Cooperation among industry participants will remain fundamental. Consumers as well as merchants have indicated the need for sincere dialogue in order to improve the industry. Consumers must be willing to appreciate suppliers’ constraints in order to possess more realistic expectations, while suppliers must be more than willing to have travel managers provide essential input as well as feedback. It was recommended that companies must not be afraid to make known their concerns with a view towards advancing their businesses

Will all of these predicted trends come to pass? It’s hard to say. Certainly many significant variations are possible. Obviously only time will tell, but at the very least it should prove interesting.

Private Jets for Business Travel; Part 1 |

The use of private business jets will triple over the next decade, driven by the introduction of relatively inexpensive “microjets,” the Federal Aviation Administration predicts.

The arrival of these very light jets could make corporate planes affordable to more companies and air-taxi services at smaller airports more viable financially. (The jets cost as little as $1.5 million, compared with $2.4 million for the cheapest corporate jets.) All that means more options for fliers. But in the process, beleaguered commercial airlines could lose high-paying customers.

The first of the new jets, the Eclipse 500, is expected to be certified by the agency after a safety review and is likely to be flying this year. The FAA said last week that it expects these jets to be popular enough to drive up use of privately operated jet aircraft by more than 10 percent a year over the next 12 years. By 2017, these twin-engine aircraft are expected to log 9.6 million flight hours, up from an estimated 3 million last year, the agency added in its annual forecast of aviation activity.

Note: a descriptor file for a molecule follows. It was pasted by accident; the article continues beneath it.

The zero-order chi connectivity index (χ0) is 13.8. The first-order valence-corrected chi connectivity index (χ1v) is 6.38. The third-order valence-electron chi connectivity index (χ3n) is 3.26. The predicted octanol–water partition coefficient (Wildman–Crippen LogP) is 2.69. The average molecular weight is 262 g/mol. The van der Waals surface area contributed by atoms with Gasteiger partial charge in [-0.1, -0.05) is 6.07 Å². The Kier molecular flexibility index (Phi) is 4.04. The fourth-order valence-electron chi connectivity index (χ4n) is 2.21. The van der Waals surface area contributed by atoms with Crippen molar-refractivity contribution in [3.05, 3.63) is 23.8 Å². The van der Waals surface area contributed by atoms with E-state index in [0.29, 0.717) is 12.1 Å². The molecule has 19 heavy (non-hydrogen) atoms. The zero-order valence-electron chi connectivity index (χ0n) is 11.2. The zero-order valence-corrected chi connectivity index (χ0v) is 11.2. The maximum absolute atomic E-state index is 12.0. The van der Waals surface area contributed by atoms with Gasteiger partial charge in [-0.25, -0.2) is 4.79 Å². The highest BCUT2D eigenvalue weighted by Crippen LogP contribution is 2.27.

The agency predicted that 100 very light jets would be operating by the end of 2006, with the number growing by 400 to 500 aircraft each year after that and reaching nearly 5,000 by 2017. The General Aviation Manufacturers Association’s projections are similar; it says the industry is likely to produce 350 to 500 very light jets a year, with a maximum of perhaps 870.

“If the microjet and air-taxi phenomena are successful, it could mean great new travel choices,” says Gerald Bernstein, a partner in the Velocity Group, an aviation consultancy.
But not everyone accepts the FAA’s predictions.

Effective Strategies in Generating Leads Within Your Home Business Blueprint

When it comes to online business the most important thing is to get every visitor who comes to your site deliberately or accidentally to be interested enough to want to do business with you. This is, after all, the point of online marketing. Different businesses have different strategies to generate interest or leads. There are some who swear that the best leads are the ones who interact with you via social media so they advertise on Facebook, but there is no ultimate home business blueprint, no one way of getting it right. When developing your home business blueprint, there are things that are essential in generating leads for online business that you can follow. Here’s a list of the different methods that online marketers can follow to generate lead.